This Nation's ability to influence world affairs is affected by the extent to which the United States maintains technological supremacy in the defense area. As you are aware, the national laboratories have assembled a massive and broad technological base in pursuit of their nuclear weapons R&D mission and much of this base is broadly applicable to nonnuclear military technology. These laboratories with their immense technical and computational capabilities represent a national resource that should not be limited to nuclear weapons programs. Just as these laboratories were created to develop a radically different weapon based on new science and new technology, they should now be tasked to pursue advanced weapon concepts of all types applicable to our projected critical miltary needs. The resources and people to support these R&D programs has improved slightly, but we believe much more needs to be done.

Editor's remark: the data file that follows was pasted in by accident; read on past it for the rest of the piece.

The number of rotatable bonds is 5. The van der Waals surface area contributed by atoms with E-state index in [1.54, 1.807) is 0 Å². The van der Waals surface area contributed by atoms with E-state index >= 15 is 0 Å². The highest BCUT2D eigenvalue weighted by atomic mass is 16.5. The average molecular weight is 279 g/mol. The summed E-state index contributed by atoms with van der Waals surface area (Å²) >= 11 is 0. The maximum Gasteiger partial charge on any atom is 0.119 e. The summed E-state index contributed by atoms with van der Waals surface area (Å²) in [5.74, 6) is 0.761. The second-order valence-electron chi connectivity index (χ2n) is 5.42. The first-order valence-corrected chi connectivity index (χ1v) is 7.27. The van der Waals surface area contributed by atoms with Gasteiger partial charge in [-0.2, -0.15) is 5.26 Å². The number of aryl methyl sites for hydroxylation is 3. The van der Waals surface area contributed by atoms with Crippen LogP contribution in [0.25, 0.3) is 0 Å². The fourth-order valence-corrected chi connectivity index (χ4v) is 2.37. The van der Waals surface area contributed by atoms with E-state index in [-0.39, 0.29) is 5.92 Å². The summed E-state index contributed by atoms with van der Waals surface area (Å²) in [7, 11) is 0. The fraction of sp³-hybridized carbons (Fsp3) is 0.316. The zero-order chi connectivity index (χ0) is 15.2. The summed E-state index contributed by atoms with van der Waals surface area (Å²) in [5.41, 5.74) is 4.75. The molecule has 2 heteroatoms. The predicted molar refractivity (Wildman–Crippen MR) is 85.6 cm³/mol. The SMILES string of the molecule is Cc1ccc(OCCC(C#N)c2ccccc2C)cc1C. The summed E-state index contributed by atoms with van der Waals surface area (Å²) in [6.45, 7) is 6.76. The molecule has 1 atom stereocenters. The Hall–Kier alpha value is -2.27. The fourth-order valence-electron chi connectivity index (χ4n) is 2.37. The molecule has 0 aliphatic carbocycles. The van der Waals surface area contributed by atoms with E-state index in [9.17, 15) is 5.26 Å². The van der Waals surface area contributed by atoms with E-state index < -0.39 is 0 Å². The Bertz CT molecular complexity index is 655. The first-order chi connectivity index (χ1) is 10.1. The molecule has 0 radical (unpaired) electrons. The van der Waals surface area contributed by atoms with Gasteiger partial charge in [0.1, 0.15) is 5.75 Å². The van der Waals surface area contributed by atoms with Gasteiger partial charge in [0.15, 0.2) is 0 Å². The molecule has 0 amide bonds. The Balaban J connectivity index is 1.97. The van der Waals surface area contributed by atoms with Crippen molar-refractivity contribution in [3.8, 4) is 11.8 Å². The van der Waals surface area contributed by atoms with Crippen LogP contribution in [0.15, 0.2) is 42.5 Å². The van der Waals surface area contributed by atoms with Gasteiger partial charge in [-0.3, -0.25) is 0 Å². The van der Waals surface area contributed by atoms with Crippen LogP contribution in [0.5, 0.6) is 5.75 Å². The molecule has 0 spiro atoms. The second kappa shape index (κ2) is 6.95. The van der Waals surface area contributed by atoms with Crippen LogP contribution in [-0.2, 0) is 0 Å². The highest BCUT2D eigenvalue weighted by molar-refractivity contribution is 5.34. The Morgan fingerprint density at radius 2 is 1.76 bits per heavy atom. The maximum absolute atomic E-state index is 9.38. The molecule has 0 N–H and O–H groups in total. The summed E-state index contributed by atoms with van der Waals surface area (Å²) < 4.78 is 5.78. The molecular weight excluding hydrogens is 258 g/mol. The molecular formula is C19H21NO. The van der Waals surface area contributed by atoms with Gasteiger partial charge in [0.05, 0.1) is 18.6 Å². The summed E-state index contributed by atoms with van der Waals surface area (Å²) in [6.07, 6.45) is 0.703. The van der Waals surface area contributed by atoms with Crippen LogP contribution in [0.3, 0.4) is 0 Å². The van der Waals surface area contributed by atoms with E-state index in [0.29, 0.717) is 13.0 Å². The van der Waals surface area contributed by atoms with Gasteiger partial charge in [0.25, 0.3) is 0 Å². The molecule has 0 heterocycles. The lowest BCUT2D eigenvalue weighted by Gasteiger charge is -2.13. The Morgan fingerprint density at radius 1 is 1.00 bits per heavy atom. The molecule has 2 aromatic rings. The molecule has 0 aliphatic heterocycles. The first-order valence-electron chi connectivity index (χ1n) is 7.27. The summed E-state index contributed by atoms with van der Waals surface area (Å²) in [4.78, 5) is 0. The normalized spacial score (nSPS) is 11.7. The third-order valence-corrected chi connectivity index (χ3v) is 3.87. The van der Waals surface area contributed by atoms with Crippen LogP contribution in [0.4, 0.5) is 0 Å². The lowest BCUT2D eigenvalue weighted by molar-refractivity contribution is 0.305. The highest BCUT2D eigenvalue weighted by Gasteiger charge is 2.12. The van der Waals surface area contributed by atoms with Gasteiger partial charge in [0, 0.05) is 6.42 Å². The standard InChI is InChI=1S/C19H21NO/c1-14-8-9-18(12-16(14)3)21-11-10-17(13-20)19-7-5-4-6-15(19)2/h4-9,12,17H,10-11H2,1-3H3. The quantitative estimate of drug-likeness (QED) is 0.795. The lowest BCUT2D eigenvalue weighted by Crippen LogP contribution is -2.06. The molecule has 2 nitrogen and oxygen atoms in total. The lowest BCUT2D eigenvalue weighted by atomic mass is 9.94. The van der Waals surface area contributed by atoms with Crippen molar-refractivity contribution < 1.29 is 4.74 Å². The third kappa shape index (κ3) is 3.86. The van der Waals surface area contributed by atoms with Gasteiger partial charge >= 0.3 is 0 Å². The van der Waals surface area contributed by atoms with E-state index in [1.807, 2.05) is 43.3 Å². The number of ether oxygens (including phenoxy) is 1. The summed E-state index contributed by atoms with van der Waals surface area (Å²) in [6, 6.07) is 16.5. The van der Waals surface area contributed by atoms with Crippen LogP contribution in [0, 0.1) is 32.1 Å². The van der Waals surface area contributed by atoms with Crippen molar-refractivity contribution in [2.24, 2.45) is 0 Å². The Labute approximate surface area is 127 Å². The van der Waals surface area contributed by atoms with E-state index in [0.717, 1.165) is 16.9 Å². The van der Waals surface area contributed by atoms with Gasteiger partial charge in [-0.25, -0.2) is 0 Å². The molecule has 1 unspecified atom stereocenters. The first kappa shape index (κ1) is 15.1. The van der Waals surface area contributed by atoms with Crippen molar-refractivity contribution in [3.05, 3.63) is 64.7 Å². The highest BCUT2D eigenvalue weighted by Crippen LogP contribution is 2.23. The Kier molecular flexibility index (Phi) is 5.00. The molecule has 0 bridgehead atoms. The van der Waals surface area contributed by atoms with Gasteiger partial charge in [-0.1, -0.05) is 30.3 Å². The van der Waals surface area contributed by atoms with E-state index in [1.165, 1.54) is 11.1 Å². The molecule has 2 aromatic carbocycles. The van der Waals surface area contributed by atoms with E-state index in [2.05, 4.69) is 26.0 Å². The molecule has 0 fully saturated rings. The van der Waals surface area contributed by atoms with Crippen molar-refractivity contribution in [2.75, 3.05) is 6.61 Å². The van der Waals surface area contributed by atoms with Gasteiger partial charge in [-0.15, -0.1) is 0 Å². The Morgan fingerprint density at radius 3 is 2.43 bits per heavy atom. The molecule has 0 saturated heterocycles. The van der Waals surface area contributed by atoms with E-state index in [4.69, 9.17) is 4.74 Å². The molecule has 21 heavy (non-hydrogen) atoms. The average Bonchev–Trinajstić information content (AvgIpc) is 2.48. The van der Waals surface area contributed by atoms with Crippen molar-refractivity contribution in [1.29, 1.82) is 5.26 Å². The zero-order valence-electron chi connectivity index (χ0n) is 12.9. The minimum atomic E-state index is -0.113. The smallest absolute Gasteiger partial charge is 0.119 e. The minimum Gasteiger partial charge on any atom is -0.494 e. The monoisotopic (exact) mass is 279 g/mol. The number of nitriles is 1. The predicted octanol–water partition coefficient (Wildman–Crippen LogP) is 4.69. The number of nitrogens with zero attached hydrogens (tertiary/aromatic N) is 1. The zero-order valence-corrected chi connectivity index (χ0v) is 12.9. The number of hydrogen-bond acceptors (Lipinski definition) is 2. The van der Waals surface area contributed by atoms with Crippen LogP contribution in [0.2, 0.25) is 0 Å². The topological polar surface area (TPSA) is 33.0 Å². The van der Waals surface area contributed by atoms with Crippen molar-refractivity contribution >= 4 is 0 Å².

Level of effort funding, which has worked so well for nuclear R&D, is essential so that an efficient and stable research base can be maintained and the workload perturbations and uncertainties of contractual arrangements can be avoided. We are working with DOE to encourage some of the world's foremost scientists at the labs by providing broader opportunity to explore long-term research for new technologies with a wide variety of applications. As a first step toward this end, in the area of nonnuclear munitions, the DOD has set aside $10 million in fiscal year 1985 for research on nonnuclear munitions technology, and we anticipate that the DOE will request similar funding for this activity in future budgets. Our interest in expanding the R&D areas of the na